It costs less than a pound to run an iPad for a year

An iPad uses 5% of the resources of a PC

Jonathan Fahey, for the Associated Press:

That coffee you're drinking while gazing at your iPad? It cost more than all the electricity needed to run those games, emails, videos and news stories for a year.

The annual cost to charge an iPad is just $1.36, according to the Electric Power Research Institute, a non-profit research and development group funded by electric utilities.

By comparison, a 60-watt compact fluorescent bulb costs $1.61, a desktop PC adds up to $28.21 and a refrigerator runs you $65.72.

$1.36 is just 88p. It's actually quite a lot more expensive than that to run an iPad in the UK, though, since electricity here is almost twice as expensive (13.7p as opposed to 7.4p per kilowatt hour). Even so, the key point stands up: the cost of running an iPad for a year is less than 5 per cent of the cost of running a desktop PC for a year.

They may not feel like it yet, but tablets are the future of computing. Just as laptop PCs have eaten away at the market share of desktops, so the same thing will happen with tablets and laptops.

And this, fundamentally, is the flaw in arguments that there must be limits to growth. It's an idea that has celebrated its 40th birthday this year: that economic growth requires continuous consumption of resources, which will eventually overshoot the carrying capacity of the earth. A recent publication by the New Economics Foundation restates it:

[I]ndefinite global economic growth is unsustainable. Just as the laws of thermodynamics constrain the maximum efficiency of a heat engine, economic growth is constrained by the finite nature of our planet’s natural resources (biocapacity). As economist Herman Daly once commented, he would accept the possibility of infinite growth in the economy on the day that one of his economist colleagues could demonstrate that Earth itself could grow at a commensurate rate.

Yet this little bit of news shows that to be false - or at the very least, not as self-evidently true as it seems. No-one can deny that moving from one desktop PC to 20 iPads feels a bit like some growth has happened; and yet it requires fewer, not more, resources.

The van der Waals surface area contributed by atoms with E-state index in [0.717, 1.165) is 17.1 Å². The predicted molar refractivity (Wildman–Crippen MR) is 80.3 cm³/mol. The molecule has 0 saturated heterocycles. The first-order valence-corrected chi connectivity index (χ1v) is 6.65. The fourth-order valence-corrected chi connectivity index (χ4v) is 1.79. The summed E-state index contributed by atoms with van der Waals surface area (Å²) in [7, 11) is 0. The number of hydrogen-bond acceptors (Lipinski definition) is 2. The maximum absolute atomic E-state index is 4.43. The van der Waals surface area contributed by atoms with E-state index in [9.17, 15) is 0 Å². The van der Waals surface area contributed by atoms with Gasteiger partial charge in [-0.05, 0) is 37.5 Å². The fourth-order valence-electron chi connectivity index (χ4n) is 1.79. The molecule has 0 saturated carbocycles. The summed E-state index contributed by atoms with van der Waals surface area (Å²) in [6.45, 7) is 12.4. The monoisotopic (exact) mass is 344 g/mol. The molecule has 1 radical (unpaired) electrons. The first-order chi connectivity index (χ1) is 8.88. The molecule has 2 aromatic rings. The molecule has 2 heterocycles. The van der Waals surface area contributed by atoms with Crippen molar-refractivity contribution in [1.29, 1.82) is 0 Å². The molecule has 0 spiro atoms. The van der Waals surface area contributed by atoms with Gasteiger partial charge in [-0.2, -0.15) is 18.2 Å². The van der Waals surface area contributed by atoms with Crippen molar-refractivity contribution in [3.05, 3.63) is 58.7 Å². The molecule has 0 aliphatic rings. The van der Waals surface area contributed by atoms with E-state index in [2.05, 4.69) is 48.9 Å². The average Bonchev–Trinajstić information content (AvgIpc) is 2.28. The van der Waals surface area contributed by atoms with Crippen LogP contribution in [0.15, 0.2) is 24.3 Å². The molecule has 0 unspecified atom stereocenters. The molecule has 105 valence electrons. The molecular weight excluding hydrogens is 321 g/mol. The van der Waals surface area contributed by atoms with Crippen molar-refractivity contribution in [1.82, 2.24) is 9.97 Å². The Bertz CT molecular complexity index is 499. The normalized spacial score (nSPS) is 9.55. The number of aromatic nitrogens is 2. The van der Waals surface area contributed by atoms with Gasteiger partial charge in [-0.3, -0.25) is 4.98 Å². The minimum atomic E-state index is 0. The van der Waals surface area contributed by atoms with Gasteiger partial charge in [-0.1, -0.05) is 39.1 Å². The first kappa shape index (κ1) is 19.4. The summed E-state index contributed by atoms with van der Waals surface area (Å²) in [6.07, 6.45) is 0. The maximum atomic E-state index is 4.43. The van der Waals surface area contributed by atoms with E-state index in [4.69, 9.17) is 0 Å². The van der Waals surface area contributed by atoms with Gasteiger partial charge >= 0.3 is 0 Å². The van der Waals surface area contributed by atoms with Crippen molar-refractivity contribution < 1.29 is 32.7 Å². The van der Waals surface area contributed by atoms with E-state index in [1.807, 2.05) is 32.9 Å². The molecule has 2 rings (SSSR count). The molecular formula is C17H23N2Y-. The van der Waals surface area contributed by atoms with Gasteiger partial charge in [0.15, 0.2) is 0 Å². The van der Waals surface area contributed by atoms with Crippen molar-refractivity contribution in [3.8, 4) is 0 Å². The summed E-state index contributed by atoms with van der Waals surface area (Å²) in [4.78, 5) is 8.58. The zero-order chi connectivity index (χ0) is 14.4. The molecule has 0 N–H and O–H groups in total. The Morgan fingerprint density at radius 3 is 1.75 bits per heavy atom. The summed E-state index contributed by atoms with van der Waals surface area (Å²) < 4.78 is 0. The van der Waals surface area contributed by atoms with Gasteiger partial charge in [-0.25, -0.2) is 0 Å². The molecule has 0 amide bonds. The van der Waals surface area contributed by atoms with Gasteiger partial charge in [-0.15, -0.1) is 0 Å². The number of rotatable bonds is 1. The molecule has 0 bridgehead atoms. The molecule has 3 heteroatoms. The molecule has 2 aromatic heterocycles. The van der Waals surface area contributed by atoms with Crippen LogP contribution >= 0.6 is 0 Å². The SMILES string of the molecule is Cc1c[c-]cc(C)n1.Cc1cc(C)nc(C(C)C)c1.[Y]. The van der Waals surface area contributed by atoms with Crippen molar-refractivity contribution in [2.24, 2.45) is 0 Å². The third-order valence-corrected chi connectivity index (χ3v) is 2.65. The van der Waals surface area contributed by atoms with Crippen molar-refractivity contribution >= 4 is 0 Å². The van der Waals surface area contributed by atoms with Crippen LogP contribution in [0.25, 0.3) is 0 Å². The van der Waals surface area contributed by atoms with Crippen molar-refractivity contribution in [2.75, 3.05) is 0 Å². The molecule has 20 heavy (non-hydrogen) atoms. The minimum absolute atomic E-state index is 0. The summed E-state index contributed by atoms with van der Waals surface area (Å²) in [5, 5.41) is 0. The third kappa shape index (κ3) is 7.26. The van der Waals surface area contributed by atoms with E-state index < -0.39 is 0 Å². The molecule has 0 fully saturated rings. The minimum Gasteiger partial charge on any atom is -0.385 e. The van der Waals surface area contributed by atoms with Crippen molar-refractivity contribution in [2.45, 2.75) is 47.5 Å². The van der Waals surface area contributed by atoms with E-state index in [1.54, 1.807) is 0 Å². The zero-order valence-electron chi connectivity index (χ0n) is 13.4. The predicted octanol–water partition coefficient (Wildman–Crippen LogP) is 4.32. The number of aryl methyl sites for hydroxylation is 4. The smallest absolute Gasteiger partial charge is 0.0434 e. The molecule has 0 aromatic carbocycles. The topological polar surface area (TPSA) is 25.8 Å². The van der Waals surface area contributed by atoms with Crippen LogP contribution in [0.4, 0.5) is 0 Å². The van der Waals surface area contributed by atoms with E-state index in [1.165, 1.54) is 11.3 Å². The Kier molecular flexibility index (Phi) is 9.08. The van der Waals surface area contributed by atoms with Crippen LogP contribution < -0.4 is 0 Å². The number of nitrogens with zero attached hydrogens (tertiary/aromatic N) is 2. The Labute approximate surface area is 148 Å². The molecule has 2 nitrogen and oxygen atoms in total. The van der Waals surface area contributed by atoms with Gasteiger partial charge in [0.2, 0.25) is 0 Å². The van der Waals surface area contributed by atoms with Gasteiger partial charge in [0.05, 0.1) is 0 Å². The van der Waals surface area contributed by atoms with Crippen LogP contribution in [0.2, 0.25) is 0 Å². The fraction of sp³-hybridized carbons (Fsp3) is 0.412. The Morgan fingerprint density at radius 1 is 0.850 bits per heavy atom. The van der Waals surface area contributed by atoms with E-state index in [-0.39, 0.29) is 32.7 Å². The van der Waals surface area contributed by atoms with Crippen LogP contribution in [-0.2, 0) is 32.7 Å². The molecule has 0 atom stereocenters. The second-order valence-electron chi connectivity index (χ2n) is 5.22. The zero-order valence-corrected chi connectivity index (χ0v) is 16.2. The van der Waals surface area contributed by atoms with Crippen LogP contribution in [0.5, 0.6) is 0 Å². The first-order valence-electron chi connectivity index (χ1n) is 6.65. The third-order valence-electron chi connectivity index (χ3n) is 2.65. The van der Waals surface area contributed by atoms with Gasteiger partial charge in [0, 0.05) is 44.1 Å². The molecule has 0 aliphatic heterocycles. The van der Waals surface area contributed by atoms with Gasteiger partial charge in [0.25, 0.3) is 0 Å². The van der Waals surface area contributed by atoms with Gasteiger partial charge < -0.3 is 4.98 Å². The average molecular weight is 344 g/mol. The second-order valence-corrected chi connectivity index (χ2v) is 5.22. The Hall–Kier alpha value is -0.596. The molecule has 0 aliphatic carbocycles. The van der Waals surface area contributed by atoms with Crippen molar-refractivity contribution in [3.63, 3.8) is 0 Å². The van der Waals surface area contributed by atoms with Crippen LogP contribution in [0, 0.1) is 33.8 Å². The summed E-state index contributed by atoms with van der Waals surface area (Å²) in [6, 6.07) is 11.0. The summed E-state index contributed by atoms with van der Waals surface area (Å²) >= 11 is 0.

Good news, everyone! Things might carry on getting better. That would be nice.

Charging for just under two pounds.

Alex Hern is a technology reporter for the Guardian. He was formerly staff writer at the New Statesman. You should follow Alex on Twitter.

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Will Euroscepticism prove an unbeatable advantage in the Conservative leadership race?

Conservative members who are eager for Brexit are still searching for a heavyweight champion - and they could yet inherit the earth.

Put your money on Liam Fox? The former Defence Secretary has been given a boost by the news that ConservativeHome’s rolling survey of party members preferences for the next Conservative leader. Jeremy Wilson at BusinessInsider and James Millar at the Sunday Post have both tipped Fox for the top job.

Are they right? The expectation among Conservative MPs is that there will be several candidates from the Tory right: Dominic Raab, Priti Patel and potentially Owen Paterson could all be candidates, while Boris Johnson, in the words of one: “rides both horses – is he the candidate of the left, of the right, or both?”

MPs will whittle down the field of candidates to a top two, who will then be voted on by the membership.  (As Graham Brady, chair of the 1922 Committee, notes in his interview with my colleague George Eaton, Conservative MPs could choose to offer a wider field if they so desired, but would be unlikely to surrender more power to party activists.)